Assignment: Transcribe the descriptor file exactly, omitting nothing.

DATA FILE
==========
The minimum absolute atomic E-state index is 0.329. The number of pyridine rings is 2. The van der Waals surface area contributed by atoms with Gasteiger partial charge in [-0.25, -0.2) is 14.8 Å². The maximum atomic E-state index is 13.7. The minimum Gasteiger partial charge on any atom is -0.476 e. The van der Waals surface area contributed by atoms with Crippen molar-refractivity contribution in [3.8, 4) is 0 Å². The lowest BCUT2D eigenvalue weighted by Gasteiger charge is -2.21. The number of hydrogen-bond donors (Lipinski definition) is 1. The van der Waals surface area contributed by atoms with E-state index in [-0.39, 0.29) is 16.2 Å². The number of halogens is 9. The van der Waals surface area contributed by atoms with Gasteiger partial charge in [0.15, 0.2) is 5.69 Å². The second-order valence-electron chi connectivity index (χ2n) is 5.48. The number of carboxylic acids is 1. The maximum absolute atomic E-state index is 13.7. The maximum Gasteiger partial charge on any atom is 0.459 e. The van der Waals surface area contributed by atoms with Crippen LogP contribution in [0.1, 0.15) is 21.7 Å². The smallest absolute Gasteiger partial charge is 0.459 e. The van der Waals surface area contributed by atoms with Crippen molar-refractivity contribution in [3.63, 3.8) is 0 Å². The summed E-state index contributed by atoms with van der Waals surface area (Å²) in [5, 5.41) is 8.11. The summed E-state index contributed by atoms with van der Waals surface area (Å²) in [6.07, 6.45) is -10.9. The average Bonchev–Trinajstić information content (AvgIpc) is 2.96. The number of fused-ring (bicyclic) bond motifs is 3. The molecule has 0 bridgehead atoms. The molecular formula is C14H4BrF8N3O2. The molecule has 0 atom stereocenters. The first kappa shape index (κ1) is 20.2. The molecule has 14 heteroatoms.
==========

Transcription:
The minimum absolute atomic E-state index is 0.329. The number of pyridine rings is 2. The van der Waals surface area contributed by atoms with Gasteiger partial charge in [-0.25, -0.2) is 14.8 Å². The maximum atomic E-state index is 13.7. The minimum Gasteiger partial charge on any atom is -0.476 e. The van der Waals surface area contributed by atoms with Crippen molar-refractivity contribution in [3.8, 4) is 0 Å². The lowest BCUT2D eigenvalue weighted by Gasteiger charge is -2.21. The number of hydrogen-bond donors (Lipinski definition) is 1. The van der Waals surface area contributed by atoms with E-state index in [-0.39, 0.29) is 16.2 Å². The number of halogens is 9. The van der Waals surface area contributed by atoms with Gasteiger partial charge in [0.15, 0.2) is 5.69 Å². The second-order valence-electron chi connectivity index (χ2n) is 5.48. The number of carboxylic acids is 1. The maximum absolute atomic E-state index is 13.7. The maximum Gasteiger partial charge on any atom is 0.459 e. The van der Waals surface area contributed by atoms with Crippen LogP contribution in [0.1, 0.15) is 21.7 Å². The smallest absolute Gasteiger partial charge is 0.459 e. The van der Waals surface area contributed by atoms with Crippen molar-refractivity contribution in [3.63, 3.8) is 0 Å². The summed E-state index contributed by atoms with van der Waals surface area (Å²) in [5, 5.41) is 8.11. The summed E-state index contributed by atoms with van der Waals surface area (Å²) in [6.07, 6.45) is -10.9. The average Bonchev–Trinajstić information content (AvgIpc) is 2.96. The number of fused-ring (bicyclic) bond motifs is 3. The molecule has 0 bridgehead atoms. The molecular formula is C14H4BrF8N3O2. The molecule has 0 atom stereocenters. The first kappa shape index (κ1) is 20.2. The molecule has 14 heteroatoms.